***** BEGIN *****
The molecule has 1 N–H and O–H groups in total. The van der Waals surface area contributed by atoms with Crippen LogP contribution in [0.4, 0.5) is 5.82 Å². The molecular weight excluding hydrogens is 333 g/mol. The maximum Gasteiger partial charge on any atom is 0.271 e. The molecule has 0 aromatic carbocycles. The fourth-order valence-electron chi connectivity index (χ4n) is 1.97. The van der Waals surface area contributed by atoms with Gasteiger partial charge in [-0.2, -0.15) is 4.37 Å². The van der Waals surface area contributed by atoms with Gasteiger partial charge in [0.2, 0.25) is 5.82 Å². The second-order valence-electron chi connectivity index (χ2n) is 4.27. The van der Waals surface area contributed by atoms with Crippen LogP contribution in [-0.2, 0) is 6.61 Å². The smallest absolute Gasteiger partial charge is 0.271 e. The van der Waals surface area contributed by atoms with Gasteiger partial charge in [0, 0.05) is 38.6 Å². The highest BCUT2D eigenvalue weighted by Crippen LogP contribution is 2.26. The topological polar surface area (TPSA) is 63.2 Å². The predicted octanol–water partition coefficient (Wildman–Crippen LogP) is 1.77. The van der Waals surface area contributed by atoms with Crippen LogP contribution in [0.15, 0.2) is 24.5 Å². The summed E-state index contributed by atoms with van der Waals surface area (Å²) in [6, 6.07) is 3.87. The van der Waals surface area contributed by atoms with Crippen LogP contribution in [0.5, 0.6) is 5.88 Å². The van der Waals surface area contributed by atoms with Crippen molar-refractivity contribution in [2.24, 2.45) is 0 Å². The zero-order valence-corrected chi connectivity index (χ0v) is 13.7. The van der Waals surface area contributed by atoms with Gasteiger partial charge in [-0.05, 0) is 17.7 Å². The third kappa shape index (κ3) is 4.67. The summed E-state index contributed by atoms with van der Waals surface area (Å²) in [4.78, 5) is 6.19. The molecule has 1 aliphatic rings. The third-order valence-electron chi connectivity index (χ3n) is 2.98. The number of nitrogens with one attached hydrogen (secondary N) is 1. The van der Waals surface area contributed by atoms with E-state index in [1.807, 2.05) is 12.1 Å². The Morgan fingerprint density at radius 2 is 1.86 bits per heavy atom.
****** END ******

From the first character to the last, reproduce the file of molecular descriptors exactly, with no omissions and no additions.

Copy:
The molecule has 1 N–H and O–H groups in total. The van der Waals surface area contributed by atoms with Crippen LogP contribution in [0.4, 0.5) is 5.82 Å². The molecular weight excluding hydrogens is 333 g/mol. The maximum Gasteiger partial charge on any atom is 0.271 e. The molecule has 0 aromatic carbocycles. The fourth-order valence-electron chi connectivity index (χ4n) is 1.97. The van der Waals surface area contributed by atoms with Gasteiger partial charge in [-0.2, -0.15) is 4.37 Å². The van der Waals surface area contributed by atoms with Gasteiger partial charge in [0.2, 0.25) is 5.82 Å². The second-order valence-electron chi connectivity index (χ2n) is 4.27. The van der Waals surface area contributed by atoms with Crippen LogP contribution in [-0.2, 0) is 6.61 Å². The smallest absolute Gasteiger partial charge is 0.271 e. The van der Waals surface area contributed by atoms with Gasteiger partial charge in [0, 0.05) is 38.6 Å². The highest BCUT2D eigenvalue weighted by Crippen LogP contribution is 2.26. The topological polar surface area (TPSA) is 63.2 Å². The predicted octanol–water partition coefficient (Wildman–Crippen LogP) is 1.77. The van der Waals surface area contributed by atoms with Crippen LogP contribution in [0.15, 0.2) is 24.5 Å². The summed E-state index contributed by atoms with van der Waals surface area (Å²) in [6, 6.07) is 3.87. The van der Waals surface area contributed by atoms with Crippen LogP contribution in [0.5, 0.6) is 5.88 Å². The van der Waals surface area contributed by atoms with Crippen molar-refractivity contribution in [2.24, 2.45) is 0 Å². The zero-order valence-corrected chi connectivity index (χ0v) is 13.7. The van der Waals surface area contributed by atoms with Gasteiger partial charge in [-0.05, 0) is 17.7 Å². The third kappa shape index (κ3) is 4.67. The summed E-state index contributed by atoms with van der Waals surface area (Å²) in [4.78, 5) is 6.19. The molecule has 1 aliphatic rings. The third-order valence-electron chi connectivity index (χ3n) is 2.98. The number of nitrogens with one attached hydrogen (secondary N) is 1. The van der Waals surface area contributed by atoms with E-state index in [1.807, 2.05) is 12.1 Å². The Morgan fingerprint density at radius 2 is 1.86 bits per heavy atom.